If a federal appeals court suspends a new state voting law before the Nov. 4 election, Mecklenburg County’s elections director said he’ll be ready to expand the early voting period by seven days.
The new law shortens early voting from 17 to 10 days. Under that schedule, the early voting period would begin Oct. 23 and continue to Nov. 1. But if the three-judge panel grants an injunction, early voting would have to begin Oct. 16, Mecklenburg elections Director Michael Dickerson said.
Dickerson said he will quickly find sites that could handle the expanded days. He said he worked with Mecklenburg Park and Recreation Director Jim Garges and Mecklenburg Library CEO Lee Keesler to secure sites at branch libraries and recreation centers for the 10-day period.
If the appeals court panel upholds a decision by federal Judge Thomas Schroeder not to grant the injunction, then the November election will run under the new laws.
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That means there will be no same-day voter registration during the early voting period and the deadline to register for the Nov. 4 election is Oct. 10.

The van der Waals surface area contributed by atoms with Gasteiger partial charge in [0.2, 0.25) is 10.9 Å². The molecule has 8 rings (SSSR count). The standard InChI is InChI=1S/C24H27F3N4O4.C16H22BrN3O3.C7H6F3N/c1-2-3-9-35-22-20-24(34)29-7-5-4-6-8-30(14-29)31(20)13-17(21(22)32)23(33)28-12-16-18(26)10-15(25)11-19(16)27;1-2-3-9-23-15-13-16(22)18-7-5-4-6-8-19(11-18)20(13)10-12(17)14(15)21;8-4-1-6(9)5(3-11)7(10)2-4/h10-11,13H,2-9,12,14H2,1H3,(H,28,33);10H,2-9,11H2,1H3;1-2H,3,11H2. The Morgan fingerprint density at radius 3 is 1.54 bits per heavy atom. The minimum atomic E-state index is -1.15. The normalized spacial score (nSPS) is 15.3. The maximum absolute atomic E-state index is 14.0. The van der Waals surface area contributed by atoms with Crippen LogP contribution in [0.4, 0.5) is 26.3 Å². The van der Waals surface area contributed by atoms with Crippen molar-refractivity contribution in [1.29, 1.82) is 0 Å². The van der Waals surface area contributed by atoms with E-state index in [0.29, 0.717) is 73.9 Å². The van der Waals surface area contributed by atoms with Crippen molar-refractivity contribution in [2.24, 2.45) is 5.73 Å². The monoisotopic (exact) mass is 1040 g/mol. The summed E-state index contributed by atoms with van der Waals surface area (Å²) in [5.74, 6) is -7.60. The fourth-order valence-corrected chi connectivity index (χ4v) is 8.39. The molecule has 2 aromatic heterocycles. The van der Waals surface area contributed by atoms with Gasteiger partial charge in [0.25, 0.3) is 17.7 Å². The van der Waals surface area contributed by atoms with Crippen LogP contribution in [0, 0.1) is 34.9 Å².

Registration forms must be hand-delivered to Dickerson’s office or postmarked by that day.
The new law requires that counties keep the early voting sites open for as many hours during 10 days as they did in 2010 during 17. In Mecklenburg, that was 1,520 hours, Dickerson said. To get to 1,524 hours, he established 21 sites – six more than in 2010 – and will open each site an hour earlier.
The new law also bans counting ballots cast in the wrong precinct.
Voters must fill out a state form to request an absentee ballot, and those ballots must be turned in with the signatures of two witnesses 18 or older or a notary public. Oct. 28 is the last day to request an absentee ballot. To get the request form go to: www.meckboe.org.
Other changes include the ballot order of candidates in partisan races. Candidates in the party of the governor will appear first. So in the U.S. Senate race, Republican Thom Tillis’ name will appear before incumbent Democrat Sen. Kay Hagan.
Finally, there’s no longer straight-party voting on the ballot.
“Voters will be forced to go through each partisan race,” Dickerson said.